Critics generally gave this book a positive review; many who were interested in the era or who had lived during the time believed that this novel had triumphed in explaining the truth. According to critic Herbert Gold of ¡§Days of Magic and Disaster¡¨, he claims that ¡§Mr. Perry has done his research, showing how the straight world, police, media and churches reacted to the phenomenon7¡¨. Gold believes that the success of this novel was constructed by the personal experience and knowledge of the author. Indeed Perry has proven in his book that Haight-Ashbury was the center of drug dealing, rock-and-roll bands, and psychedelic parties during the 1960¡¦s. Before doing so, Perry has been involved in a number of interviews with survivors and research with newspapers, journals, and documents during the time. In addition, he has also been involved in the many hippie events such as, the Trips festival and Acid Tests. Thus, making his book to be a trustworthy source of information. Critic Marilyn Dalrymple says that Haight-Ashbury was the center of drugs, music, and parties. In his review, he mentions that Haight ¡§was a whirlpool that attracted psychedelic drugs and druggies, hippies, politicos, and soon-to-be famous bands8¡¨. Dalrymple relates Haight to a whirlpool to describe how the environment was like during the time. It was also referred to the ¡§Bay Area Vortex¡¨ due to its role as center of the psychedelics movement. Dalrymple also claims that the Haight scene strongly influenced the goofy style of clothing, music, and hair. Such as the Charlatans and their Edwardian/cowboy clothing and long hair.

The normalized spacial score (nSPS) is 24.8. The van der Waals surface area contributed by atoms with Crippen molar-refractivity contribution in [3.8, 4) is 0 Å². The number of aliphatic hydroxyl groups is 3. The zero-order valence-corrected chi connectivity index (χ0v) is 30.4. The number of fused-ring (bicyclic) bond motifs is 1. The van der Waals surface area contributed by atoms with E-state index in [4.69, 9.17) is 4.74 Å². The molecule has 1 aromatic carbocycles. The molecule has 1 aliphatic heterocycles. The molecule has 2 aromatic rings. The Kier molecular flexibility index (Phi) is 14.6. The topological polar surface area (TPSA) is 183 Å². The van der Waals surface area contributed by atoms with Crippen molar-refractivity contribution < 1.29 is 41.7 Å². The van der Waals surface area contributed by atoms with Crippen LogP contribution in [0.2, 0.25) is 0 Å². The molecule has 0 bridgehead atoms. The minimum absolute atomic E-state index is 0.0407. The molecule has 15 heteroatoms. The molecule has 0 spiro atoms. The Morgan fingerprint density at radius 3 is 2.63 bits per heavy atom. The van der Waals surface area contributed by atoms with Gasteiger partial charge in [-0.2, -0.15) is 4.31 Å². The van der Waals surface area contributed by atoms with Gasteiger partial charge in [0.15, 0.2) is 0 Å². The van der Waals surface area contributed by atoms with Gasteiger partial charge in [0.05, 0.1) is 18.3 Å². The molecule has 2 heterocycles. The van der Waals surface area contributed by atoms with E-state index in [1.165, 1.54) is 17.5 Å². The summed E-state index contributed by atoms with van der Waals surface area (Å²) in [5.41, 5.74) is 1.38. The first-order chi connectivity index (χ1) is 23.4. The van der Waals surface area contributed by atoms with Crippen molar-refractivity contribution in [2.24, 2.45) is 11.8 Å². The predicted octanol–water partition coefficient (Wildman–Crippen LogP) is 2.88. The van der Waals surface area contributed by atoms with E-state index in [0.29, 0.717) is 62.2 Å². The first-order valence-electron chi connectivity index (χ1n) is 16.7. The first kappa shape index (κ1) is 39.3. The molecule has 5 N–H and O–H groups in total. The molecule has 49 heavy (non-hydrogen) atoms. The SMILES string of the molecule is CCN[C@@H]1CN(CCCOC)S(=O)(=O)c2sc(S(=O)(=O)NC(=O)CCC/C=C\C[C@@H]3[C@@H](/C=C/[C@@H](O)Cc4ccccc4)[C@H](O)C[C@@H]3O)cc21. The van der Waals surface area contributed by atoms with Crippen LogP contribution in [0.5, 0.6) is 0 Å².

The Psychedelic phenomenon was perhaps the largest topic during the 1960¡¦s. The Haight neighborhood is filled with untold secrets and stories. People who are new to the subject may only know Haight by its music and drug scene. Many believe it was decadent and corrupt because of its reputation of wild parties and hippie related events. Perry has lived through the moments and associated with many of the individuals in Haight Ashbury. Therefore, his knowledge makes his novel a trustful encyclopedia of Haight. ¡§Confident of the Haight¡¦s historical role, and oblivious to the fissures within it, self-appointed spokesmen idealistically invited the world¡¦s attention and, unfortunately, got¡¨ (9). Although the psychedelic scene had lasted for only two years, it influenced the world. Not only in music and clothing, but also the lifestyle and traditions psychedelics believed in.

The psychedelic scene in Haight Ashbury took life beyond any other. With its introduction of acid tests, trip festivals, hippie culture, and LSD, the lifestyle would create a huge impact on the rest of the world. A police officer had said, ¡§The word is out that San Francisco is the place for the far-out crowd10¡¨.  Many could not believe what happened at Haight. Though the stories of endless parties and drugs were too wild to be true, the events had given the world a new perspective. The hippies of Haight did not only take drugs, wear goofy clothing, and go to chaotic parties for fun, but also wanted their actions to be known. Their scene was a reaction against the Vietnam War, racial tensions, and other world problems. The phenomenon in San Francisco, California took drugs, clothing, music, and parties to a new level.